Mitt Romney claims his experience as a corporate buyout specialist is the reason Americans should elect him: "I know how business works. I know why jobs come and why they go." But in reality, Romney Economics meant buying out companies, loading them with debt, and sending several into bankruptcy—all while Romney and his partners made millions. Here’s what you need to know about Mitt Romney's record at Bain Capital:
Job loss: Thousands of middle-class workers were laid off by companies that Romney's firm invested in and controlled. Click here to read the story of Dade Behring, a medical supplies company that Bain loaded with debt. It went into bankruptcy and nearly 3,000 workers lost their jobs—but Romney and his partners made more than $250 million in profit. And it was the same story with American Pad and Paper, which lost 1,500 jobs while Bain made $100 million.
Bankruptcies: Under Romney, “Bain structured deals so that it was difficult for the firm and its executives to ever really lose,” even if companies took on more and more debt and eventually went bankrupt. Romney and his investors made $400 million from four companies that went bankrupt after taking on debt “to repay Bain investors or to carry out a Bain-led acquisition strategy.” Click here to read the story of one company, GST Steel, that was forced to go bankrupt and lay off 750 workers while Romney and his investors collected $12 million in profits. Stage Stores saw a similar fate, to the tune of 5,794 jobs lost amid $170 million in Bain profits.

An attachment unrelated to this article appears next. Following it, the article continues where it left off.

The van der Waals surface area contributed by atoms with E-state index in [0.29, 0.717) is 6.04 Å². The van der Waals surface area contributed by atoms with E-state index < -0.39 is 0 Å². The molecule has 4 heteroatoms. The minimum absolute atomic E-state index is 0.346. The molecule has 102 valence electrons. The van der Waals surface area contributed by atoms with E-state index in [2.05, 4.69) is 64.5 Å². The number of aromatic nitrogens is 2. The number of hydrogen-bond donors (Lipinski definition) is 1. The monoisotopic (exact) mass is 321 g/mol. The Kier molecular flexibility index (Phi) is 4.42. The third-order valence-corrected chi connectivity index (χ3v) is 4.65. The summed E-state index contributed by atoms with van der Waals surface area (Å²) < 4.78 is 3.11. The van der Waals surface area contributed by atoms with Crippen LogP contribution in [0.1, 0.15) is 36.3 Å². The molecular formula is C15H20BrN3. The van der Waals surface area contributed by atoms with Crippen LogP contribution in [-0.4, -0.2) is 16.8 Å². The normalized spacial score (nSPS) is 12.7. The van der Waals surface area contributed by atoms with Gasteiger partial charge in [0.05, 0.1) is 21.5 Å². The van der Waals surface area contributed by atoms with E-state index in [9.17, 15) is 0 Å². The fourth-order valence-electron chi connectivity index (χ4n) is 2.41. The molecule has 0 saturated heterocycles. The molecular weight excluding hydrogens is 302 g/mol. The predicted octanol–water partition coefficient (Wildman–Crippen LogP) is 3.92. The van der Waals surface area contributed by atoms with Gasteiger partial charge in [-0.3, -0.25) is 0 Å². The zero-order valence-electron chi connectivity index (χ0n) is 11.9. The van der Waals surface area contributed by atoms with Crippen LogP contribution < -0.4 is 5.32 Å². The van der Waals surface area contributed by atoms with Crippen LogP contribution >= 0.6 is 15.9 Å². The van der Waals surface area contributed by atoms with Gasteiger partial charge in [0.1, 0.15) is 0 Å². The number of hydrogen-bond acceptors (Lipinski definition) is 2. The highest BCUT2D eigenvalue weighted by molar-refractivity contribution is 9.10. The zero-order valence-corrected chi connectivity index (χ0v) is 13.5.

Outsourcing: Bain Capital invested heavily in firms that “grew into some of the largest outsourcing and offshoring companies in the world,” making millions off companies that were “pioneers in the practice of shipping work from the United States to overseas call centers and factories” in countries including China and India. Take a look at this map to see where in the world Romney has outsourced and offshored.
Mitt Romney's experience at Bain Capital was never about creating jobs; it was about making profits for wealthy investors. Those aren't the values we need in the White House.